Mikhiela Sherrod is a senior associate for Keecha Harris and Associates, Inc. In this KHA Q&A, she shares her passion for doing the right thing and living a life that helps others.
KHA: What was your path to KHA?
MS: My path to KHA came through work that Keecha and I did together when I was the director of a nonprofit organization. She helped us develop a five year strategic plan aimed at developing a regional food system. Our goal was to create economic opportunities for small, black-owned farms and women and increase access to healthy, fresh, affordable food for low-income communities.
I eventually moved out of the country for a year and upon my return to the U.S., I started working with Keecha on a project with an organization focused on Native American children’s health. I started as a consultant and eventually moved to employment.
KHA: What’s been the most rewarding part of your work here?
MS: For me, the most rewarding part is being surrounded by a group of women, in particular a lot of women of color — with many different skill sets, competencies, accomplishments, and personalities. We come together in a way that’s respectful and professional around a body of intellectual work that is not always open to people of color.
It’s also rewarding to watch KHA fulfill its mission to open doors for people of color and use its influence to encourage philanthropic organizations to make resources and opportunities available to a broader field of organizations that work in communities that are the most impacted.
KHA: Why should organizations care about racial equity?
MS: To me, it boils down to humanity. We should care about racial equity because any one of us could, if born under the right circumstances, could have been subjected to racial inequity. The need or place for equity shouldn’t have to be about race; our humanity should call and cause us to seek equity - period.
It is right that we should want everyone to have access to the kinds of resources needed to live a quality life and this means ensuring that the playing field is level for everyone. Resources and opportunities should not be unavailable to anyone just because of the color of their skin. No one should have to live in poverty or live without access to healthcare, housing or employment opportunities when everything that they need to be successful is there, right before them.
KHA: Why do you care about racial equity?
MS: It’s important to me personally because I’ve always lived my life with a sense or a need to do things that are fair, equitable, and right. For me, it’s the right thing to do and we are blessed to be a blessing. Nobody should have to suffer and be unable to be successful in life. If people are subject to injustice, then those of us that are able to fight and advocate must do so.
I also know that being poor is tough. Not having insurance is tough. I’ve been there. I’ve been in those situations and the hope for something better is what keeps me going. Knowing that people are kept in that situation, not because of unavoidable life circumstances, but because of a calculated decision or policy that denies them access because of skin color or race is something I can never tolerate or accept. Nobody should be subjected to that.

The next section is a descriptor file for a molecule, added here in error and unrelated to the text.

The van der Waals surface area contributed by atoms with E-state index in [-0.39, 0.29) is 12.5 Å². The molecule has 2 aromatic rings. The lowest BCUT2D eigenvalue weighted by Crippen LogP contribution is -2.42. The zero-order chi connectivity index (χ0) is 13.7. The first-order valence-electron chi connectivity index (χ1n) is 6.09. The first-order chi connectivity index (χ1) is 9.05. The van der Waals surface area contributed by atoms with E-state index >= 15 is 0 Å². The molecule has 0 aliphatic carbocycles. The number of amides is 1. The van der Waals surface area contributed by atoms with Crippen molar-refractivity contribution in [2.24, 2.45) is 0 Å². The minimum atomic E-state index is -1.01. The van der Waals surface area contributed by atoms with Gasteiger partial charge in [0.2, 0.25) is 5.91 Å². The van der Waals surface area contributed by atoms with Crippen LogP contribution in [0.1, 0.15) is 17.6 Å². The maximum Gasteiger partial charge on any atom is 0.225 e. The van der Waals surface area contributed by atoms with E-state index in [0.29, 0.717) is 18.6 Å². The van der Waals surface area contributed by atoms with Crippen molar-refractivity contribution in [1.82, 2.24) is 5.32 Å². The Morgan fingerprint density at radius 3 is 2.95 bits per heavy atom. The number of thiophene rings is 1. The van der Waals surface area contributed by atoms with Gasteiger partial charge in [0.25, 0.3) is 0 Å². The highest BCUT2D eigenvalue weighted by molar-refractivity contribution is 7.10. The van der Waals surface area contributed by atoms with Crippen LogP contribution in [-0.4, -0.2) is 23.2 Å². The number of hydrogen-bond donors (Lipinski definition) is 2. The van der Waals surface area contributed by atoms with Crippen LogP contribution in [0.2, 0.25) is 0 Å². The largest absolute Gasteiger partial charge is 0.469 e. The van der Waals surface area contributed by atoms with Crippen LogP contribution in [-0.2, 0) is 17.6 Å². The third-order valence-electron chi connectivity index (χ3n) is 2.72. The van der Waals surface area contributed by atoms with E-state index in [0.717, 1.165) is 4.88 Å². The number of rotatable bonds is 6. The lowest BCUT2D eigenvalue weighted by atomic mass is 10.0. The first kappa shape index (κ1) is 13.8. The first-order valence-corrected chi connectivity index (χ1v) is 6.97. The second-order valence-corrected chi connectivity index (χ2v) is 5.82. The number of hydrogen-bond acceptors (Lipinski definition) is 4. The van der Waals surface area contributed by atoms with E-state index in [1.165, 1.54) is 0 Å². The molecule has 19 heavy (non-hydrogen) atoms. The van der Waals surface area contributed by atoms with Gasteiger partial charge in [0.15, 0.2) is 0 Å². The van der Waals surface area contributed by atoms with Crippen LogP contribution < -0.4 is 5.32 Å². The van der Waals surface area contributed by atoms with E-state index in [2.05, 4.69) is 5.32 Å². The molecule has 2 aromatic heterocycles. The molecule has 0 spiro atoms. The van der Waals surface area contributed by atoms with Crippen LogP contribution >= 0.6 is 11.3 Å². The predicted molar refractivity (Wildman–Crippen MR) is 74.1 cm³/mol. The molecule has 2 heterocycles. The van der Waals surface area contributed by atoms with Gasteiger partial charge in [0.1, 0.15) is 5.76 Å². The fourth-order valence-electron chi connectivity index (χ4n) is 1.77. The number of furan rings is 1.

The truth is that everybody wants their kids to be successful, they want to be in good health, they want to be able to provide for their families. If I’m able to have these things then I am responsible for using what is available to me in the fight for other people to have them. That’s what my life is about. We’re all here to be a blessing, and if your life is not contributing to that, you need to rethink why you are here. We all have the ability to go beyond ourselves and do things that make life better for other people.
KHA: If you could recommend one book, related to your work, what would it be and why?
MS: Outliers by Malcolm Gladwell. It talks about the 10,000 hour rule, that it does not matter how talented or gifted a person is because at some point, the person who works hard and puts in those hours will surpass the talented person. This investment of time in perfecting your craft will get you farther and higher than the person who was more talented and gifted if they are not doing the same thing.
WIth my own kids, that’s sort of my thing I repeatedly emphasize, that without practice and continuing to perfect their craft day after day, they should not expect to get the best results. If they want to get to the top, they have to work on being disciplined.
KHA: What’s something about you people might be surprised to know?
MS: Maybe people wouldn’t be surprised to know this, but it surprises people when they see it, that I am willing to be transparent about my failures and mistakes, and the things I feel like I’ve overcome as a result. I prefer to live my life in a transparent way because other people are going through things as well and need to be encouraged. Until we’re willing to be honest, open and vulnerable, we’re not going to be as effective as we could be in helping people that are hurting. We can help them see that, though times may be tough, on the other end of it is beauty.
Whenever I go through things, no matter how tough they are, I try very hard to make peace with my circumstances — what I have done well and have not done well, because after I do this, I can share my testimony with others. I always know that I have successfully processed and released myself from shame and blame when I feel the need to open up and show others empathy and expose the beauty on the other side.